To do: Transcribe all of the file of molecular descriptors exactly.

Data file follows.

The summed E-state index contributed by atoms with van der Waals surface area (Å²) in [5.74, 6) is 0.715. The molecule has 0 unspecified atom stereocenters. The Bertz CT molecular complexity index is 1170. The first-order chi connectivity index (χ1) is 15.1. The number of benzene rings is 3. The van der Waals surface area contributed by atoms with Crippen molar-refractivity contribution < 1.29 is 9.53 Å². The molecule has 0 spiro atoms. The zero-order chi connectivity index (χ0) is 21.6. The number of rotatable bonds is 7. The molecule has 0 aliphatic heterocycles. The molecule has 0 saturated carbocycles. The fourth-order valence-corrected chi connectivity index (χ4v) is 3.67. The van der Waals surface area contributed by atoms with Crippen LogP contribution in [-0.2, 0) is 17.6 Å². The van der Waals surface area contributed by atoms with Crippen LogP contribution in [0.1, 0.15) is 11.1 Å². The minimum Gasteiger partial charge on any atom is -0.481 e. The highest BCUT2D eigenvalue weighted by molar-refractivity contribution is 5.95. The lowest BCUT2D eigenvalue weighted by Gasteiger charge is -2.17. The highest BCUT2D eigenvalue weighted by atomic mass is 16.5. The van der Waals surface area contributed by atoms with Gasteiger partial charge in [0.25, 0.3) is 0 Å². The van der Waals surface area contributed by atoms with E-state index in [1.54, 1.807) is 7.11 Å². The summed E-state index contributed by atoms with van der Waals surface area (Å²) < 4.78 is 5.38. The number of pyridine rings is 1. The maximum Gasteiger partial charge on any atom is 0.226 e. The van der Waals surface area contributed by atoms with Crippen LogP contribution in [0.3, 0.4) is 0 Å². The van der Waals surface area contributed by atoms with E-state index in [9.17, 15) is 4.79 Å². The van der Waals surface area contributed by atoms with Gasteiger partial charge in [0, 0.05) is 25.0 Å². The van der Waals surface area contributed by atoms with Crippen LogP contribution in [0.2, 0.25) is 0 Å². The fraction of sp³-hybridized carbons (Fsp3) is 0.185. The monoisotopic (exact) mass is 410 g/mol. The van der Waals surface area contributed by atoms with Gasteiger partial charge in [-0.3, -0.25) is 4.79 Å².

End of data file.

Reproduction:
The summed E-state index contributed by atoms with van der Waals surface area (Å²) in [5.74, 6) is 0.715. The molecule has 0 unspecified atom stereocenters. The Bertz CT molecular complexity index is 1170. The first-order chi connectivity index (χ1) is 15.1. The number of benzene rings is 3. The van der Waals surface area contributed by atoms with Crippen molar-refractivity contribution < 1.29 is 9.53 Å². The molecule has 0 spiro atoms. The zero-order chi connectivity index (χ0) is 21.6. The number of rotatable bonds is 7. The molecule has 0 aliphatic heterocycles. The molecule has 0 saturated carbocycles. The fourth-order valence-corrected chi connectivity index (χ4v) is 3.67. The van der Waals surface area contributed by atoms with Crippen LogP contribution in [-0.2, 0) is 17.6 Å². The van der Waals surface area contributed by atoms with Crippen LogP contribution in [0.1, 0.15) is 11.1 Å². The minimum Gasteiger partial charge on any atom is -0.481 e. The highest BCUT2D eigenvalue weighted by molar-refractivity contribution is 5.95. The lowest BCUT2D eigenvalue weighted by Gasteiger charge is -2.17. The highest BCUT2D eigenvalue weighted by atomic mass is 16.5. The van der Waals surface area contributed by atoms with Gasteiger partial charge in [0.25, 0.3) is 0 Å². The van der Waals surface area contributed by atoms with E-state index in [1.54, 1.807) is 7.11 Å². The summed E-state index contributed by atoms with van der Waals surface area (Å²) < 4.78 is 5.38. The number of pyridine rings is 1. The maximum Gasteiger partial charge on any atom is 0.226 e. The van der Waals surface area contributed by atoms with Crippen LogP contribution in [0.3, 0.4) is 0 Å². The van der Waals surface area contributed by atoms with E-state index in [9.17, 15) is 4.79 Å². The van der Waals surface area contributed by atoms with Gasteiger partial charge in [0, 0.05) is 25.0 Å². The van der Waals surface area contributed by atoms with Crippen LogP contribution in [0.2, 0.25) is 0 Å². The fraction of sp³-hybridized carbons (Fsp3) is 0.185. The monoisotopic (exact) mass is 410 g/mol. The van der Waals surface area contributed by atoms with Gasteiger partial charge in [-0.3, -0.25) is 4.79 Å².